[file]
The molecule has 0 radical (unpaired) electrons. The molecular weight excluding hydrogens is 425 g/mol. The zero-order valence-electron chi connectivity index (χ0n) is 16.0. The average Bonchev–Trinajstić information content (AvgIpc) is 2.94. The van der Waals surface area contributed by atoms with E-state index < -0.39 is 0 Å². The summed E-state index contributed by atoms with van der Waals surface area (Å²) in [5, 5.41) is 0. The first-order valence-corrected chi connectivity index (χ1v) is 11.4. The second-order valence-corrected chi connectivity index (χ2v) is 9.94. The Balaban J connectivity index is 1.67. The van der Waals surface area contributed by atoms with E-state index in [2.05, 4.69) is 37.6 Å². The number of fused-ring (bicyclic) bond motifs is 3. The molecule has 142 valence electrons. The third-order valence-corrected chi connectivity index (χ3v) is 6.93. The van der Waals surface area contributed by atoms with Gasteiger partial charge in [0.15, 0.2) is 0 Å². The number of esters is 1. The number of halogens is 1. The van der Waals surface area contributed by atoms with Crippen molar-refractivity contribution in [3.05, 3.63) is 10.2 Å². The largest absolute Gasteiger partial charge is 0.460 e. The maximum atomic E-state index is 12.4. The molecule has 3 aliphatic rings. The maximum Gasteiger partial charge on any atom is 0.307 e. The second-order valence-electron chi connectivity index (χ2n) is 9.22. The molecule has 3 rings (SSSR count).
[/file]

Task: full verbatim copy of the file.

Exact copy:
The molecule has 0 radical (unpaired) electrons. The molecular weight excluding hydrogens is 425 g/mol. The zero-order valence-electron chi connectivity index (χ0n) is 16.0. The average Bonchev–Trinajstić information content (AvgIpc) is 2.94. The van der Waals surface area contributed by atoms with E-state index < -0.39 is 0 Å². The summed E-state index contributed by atoms with van der Waals surface area (Å²) in [5, 5.41) is 0. The first-order valence-corrected chi connectivity index (χ1v) is 11.4. The second-order valence-corrected chi connectivity index (χ2v) is 9.94. The Balaban J connectivity index is 1.67. The van der Waals surface area contributed by atoms with E-state index in [2.05, 4.69) is 37.6 Å². The number of fused-ring (bicyclic) bond motifs is 3. The molecule has 142 valence electrons. The third-order valence-corrected chi connectivity index (χ3v) is 6.93. The van der Waals surface area contributed by atoms with Gasteiger partial charge in [0.15, 0.2) is 0 Å². The number of esters is 1. The number of halogens is 1. The van der Waals surface area contributed by atoms with Crippen molar-refractivity contribution in [3.05, 3.63) is 10.2 Å². The largest absolute Gasteiger partial charge is 0.460 e. The maximum atomic E-state index is 12.4. The molecule has 3 aliphatic rings. The maximum Gasteiger partial charge on any atom is 0.307 e. The second-order valence-electron chi connectivity index (χ2n) is 9.22. The molecule has 3 rings (SSSR count).